## Figure 2.
Stimuli of different taste qualities produce unique patterns of relative firing among
central gustatory neurons during the first second of stimulus processing. Here, spiking rates to oral stimulation with sucrose (a prototypical "sweet" stimulus),
NaCl ("salty"), HCl ("sour") or quinine ("bitter") were compared between taste neurons
recorded from the rat NST using a theoretic technique based on statistical decision
theory. This model bears on whether different cells fire at similar or reliably different
spike rates when under the drive of a particular stimulus. The outcome of this analysis
as applied to all possible neuron pairs among six randomly-selected cells is represented
graphically as a set of half-matrices. A blackened matrix element represents that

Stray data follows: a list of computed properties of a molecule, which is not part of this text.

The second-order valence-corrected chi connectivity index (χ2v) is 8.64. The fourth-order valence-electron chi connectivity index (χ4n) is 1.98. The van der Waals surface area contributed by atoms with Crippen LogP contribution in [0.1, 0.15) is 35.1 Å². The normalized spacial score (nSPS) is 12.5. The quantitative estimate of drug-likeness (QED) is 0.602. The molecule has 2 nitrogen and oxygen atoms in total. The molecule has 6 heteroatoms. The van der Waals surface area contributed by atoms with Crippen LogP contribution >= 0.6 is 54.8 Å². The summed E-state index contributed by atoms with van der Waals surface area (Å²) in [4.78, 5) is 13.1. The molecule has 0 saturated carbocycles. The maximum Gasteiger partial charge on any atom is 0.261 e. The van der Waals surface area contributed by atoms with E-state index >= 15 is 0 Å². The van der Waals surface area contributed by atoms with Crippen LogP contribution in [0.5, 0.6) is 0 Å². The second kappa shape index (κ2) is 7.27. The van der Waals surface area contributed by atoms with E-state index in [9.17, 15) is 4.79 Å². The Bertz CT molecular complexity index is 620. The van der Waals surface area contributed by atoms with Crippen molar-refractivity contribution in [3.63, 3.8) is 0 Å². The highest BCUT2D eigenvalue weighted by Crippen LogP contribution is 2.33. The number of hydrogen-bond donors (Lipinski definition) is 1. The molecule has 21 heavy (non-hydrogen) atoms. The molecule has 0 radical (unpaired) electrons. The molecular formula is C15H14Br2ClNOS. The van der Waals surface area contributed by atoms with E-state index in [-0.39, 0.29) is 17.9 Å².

the i^{th }neuron (denoted along the matrix columns) of a particular pair fired at a detectably
faster rate than the j^{th }(rows). A non-shaded element denotes similar spike rates (not different) between neurons,
whereas halftone shading indicates that the j^{th }fired detectably faster than the i^{th}. It can be seen that different stimuli produce unique relative response relationships
among these cells. A downstream processor of these neurons with knowledge of the stimulus
associated with each response relationship could, in principle, compute discriminations
among these stimuli. Reprinted from [40], with permission of the Journal of Neuroscience.
Lemon and Katz |